The main issue is whether Comey was able to establish that Trump had obstructed justice by seeking to block the FBI investigation into the ties between Mike Flynn, Trump’s short-lived National Security Advisor, and the Russians. Comey’s most damning testimony is that Trump said: “I hope you can see your way clear to letting this go, to letting Flynn go. He is a good guy. I hope you can let this go.” During the testimony, Comey said, “I replied only that ‘he is a good guy.’” Marc Kasowitz, Trump’s lawyer, has contested the accuracy of Comey’s account. But for these purposes, I shall take Comey at face value.

The applicable statute about obstruction of justice reads in relevant part as follows:

Jim Geraghty of National Review and Greg Corombos of Radio America discuss California Sen. Dianne Feinstein’s CNN interview, in which she states that the Senate Judiciary Committee should investigate former Attorney General Loretta Lynch for potentially politicizing the Hillary Clinton investigation. They also react as Feinstein goes on to change the Democratic Party narrative from collusion with Russia to President Trump’s obstruction of justice. And they express little sympathy for Wisconsin Democrats accusing Republicans of partisan redistricting and Jim unloads on liberals who consistently claim an act is unconstitutional if it does not fit with their agenda.

Rich, Reihan, Ian and Michael Brendan Dougherty discuss James Comey’s testimony before Congress and the U.K. general election.

I Dunno

 

I was a police officer for 22 years, and by officer I mean that I never was promoted. I was never a Sergeant, Lieutenant, Commander, or Chief. During my career I had several disagreements with other officers, detectives, prosecutors, and higher-ups, including the chief of police. Sometimes I was wrong, and I admitted my error. Sometimes I thought I was right, but I agreed to comply with the decision of someone who was getting paid a lot more than me (for good reasons). I always thought I had a solid basis for my actions, though, again, sometimes I was wrong. I don’t think I ever said anything like this, though:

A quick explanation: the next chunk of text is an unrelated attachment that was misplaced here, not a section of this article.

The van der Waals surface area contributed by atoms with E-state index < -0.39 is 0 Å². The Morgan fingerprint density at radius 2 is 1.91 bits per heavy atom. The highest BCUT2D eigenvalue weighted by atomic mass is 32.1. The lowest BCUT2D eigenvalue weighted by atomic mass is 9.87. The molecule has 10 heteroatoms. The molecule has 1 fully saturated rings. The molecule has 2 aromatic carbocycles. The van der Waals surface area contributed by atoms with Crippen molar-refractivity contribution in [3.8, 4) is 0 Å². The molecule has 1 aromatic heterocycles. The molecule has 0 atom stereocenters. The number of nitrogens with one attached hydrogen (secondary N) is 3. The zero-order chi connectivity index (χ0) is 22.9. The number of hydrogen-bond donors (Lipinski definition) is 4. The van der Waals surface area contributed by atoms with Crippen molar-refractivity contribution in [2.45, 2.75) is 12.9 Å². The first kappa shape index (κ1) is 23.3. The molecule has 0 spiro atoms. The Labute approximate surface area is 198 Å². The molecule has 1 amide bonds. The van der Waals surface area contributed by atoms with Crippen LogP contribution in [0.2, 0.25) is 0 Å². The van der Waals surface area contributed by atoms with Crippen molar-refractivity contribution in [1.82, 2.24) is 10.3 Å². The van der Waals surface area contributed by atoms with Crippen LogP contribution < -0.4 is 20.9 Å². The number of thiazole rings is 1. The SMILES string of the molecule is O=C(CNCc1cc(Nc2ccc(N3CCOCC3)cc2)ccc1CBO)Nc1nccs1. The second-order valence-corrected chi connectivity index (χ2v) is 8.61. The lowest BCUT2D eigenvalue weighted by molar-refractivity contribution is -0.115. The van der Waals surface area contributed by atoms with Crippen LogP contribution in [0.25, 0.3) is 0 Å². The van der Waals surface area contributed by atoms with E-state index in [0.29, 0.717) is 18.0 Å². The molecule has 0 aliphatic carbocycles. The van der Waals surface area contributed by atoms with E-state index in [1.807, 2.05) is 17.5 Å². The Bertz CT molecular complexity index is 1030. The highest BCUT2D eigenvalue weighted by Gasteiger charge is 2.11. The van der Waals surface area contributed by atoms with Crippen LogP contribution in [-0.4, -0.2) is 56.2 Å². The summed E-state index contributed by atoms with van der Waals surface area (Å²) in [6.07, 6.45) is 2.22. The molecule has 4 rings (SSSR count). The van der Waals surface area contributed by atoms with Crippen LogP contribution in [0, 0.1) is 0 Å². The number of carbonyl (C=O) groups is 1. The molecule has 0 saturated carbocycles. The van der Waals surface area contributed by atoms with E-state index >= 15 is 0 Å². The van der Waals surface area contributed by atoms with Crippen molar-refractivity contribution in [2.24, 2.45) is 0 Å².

Sen. Rubio:  “…you perceived it as an order, given his position, the setting, and the like, and the sum of the circumstances.”

Comey Breaks His Silence

 

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Yesterday saw the much-anticipated public testimony of ex-FBI Director James Comey in front of the Senate Intelligence Committee. You can find a transcript of his testimony here and video of it here.

So what did he say? Well, first, he didn’t read his prepared remarks, which were released Wednesday. (You can find them here.) Instead he jumped right into it. Comey was clearly upset about the way he was fired and was sure to make an issue of it.